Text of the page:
What does a flashing check engine light mean?
A flashing check engine light means your
engine is experiencing a misfire problem that is serious enough to cause substantial, costly and permanent damage to your catalytic converter(s). Replacing a melted catalytic converter can easily cost you $1,000 to $3,000.
A check engine light usually comes on due to the failure of an emissions related sensor or component. But it can also come on to alert you to a problem with your antilock brake system (ABS), stability control or transmission (although a fault in those systems would also light a secondary warning light).
Can you continue driving with a solid check engine light?
As long as the vehicle is running smoothly and you’re not detecting acceleration, bucking, or stalling problems, you can continue driving until you can get it into a shop. If your vehicle does have performance issues, keep driving but book a service appointment as soon as possible.
What to do if you have a flashing check engine light
1) Lighten up on the accelerator to see if the flashing stops. If it does and you can get to a shop safely at the slower speed, drive to a shop and leave the vehicle there. Call a friend, Uber or Lyft to get home.
2) If the check engine light continues to flash even after you’ve back off the accelerator, you’ll have to get it towed to a shop. Pull over to a safe place, turn on your hazard flashers and call a tow truck. If you’re on the highway, slow down and get off on the nearest exit. Then call a tow truck.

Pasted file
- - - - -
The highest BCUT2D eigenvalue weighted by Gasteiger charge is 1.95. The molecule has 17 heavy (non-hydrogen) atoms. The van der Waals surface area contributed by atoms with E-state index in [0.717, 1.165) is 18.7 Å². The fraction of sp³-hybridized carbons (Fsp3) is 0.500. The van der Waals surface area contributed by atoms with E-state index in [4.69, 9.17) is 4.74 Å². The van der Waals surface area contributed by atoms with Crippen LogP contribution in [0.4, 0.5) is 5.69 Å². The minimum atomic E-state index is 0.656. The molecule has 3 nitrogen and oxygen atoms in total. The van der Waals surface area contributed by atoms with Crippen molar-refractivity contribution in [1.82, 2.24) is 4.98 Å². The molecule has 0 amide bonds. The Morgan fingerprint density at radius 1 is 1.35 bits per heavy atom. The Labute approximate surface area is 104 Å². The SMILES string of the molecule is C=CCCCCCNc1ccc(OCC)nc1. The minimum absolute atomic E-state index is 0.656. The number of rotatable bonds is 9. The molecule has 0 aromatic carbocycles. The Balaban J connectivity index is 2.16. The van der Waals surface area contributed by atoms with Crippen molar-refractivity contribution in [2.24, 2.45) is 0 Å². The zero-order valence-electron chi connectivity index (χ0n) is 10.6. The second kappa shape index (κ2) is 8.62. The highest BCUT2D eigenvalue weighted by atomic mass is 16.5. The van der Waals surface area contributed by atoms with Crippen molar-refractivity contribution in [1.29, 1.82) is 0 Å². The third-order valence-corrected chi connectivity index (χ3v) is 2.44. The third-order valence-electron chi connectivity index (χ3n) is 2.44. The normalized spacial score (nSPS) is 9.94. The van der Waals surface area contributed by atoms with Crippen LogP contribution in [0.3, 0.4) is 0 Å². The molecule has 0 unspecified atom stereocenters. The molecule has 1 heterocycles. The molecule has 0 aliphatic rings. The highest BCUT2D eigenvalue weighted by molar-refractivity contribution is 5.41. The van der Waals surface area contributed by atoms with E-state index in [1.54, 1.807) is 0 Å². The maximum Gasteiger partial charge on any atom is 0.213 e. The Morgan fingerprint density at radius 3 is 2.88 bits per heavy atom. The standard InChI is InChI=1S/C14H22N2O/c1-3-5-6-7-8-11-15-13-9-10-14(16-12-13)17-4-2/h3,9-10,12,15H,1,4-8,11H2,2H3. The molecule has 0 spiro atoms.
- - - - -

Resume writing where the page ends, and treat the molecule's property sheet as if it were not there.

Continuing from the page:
How does a flashing check engine light misfire damage a catalytic converter?
When a cylinder misfires, unburned fuel enters the catalytic converter. The catalytic converter’s job is to incinerate excess fuel to keep emissions low. During a prolonged misfire cycle the temperature inside the catalytic reaction can rise from around a normal 400°F to over a destructive 2,500°. That high temperature causes the ceramic grid to melt. Once the ceramic grid melts, the converter is totally destroyed and must be replaced.
Worse yet, many newer vehicles have multiple catalytic converters. If you keep driving with a flashing check engine light, you could easily boost your repair bill by several thousand dollars. Think about this: If an ignition coil fails and causes a flashing check engine light, the tow, diagnostic fee, and coil replacement will cost around $500. If you keep driving and damage the catalytic converter(s), your repair bill will be $500 plus an additional $1,200 to $2,500 for the damaged catalytic converter(s).
For more information on how catalytic converters work, read this article
©, 2013 Rick MuscoplatPosted on by Rick Muscoplat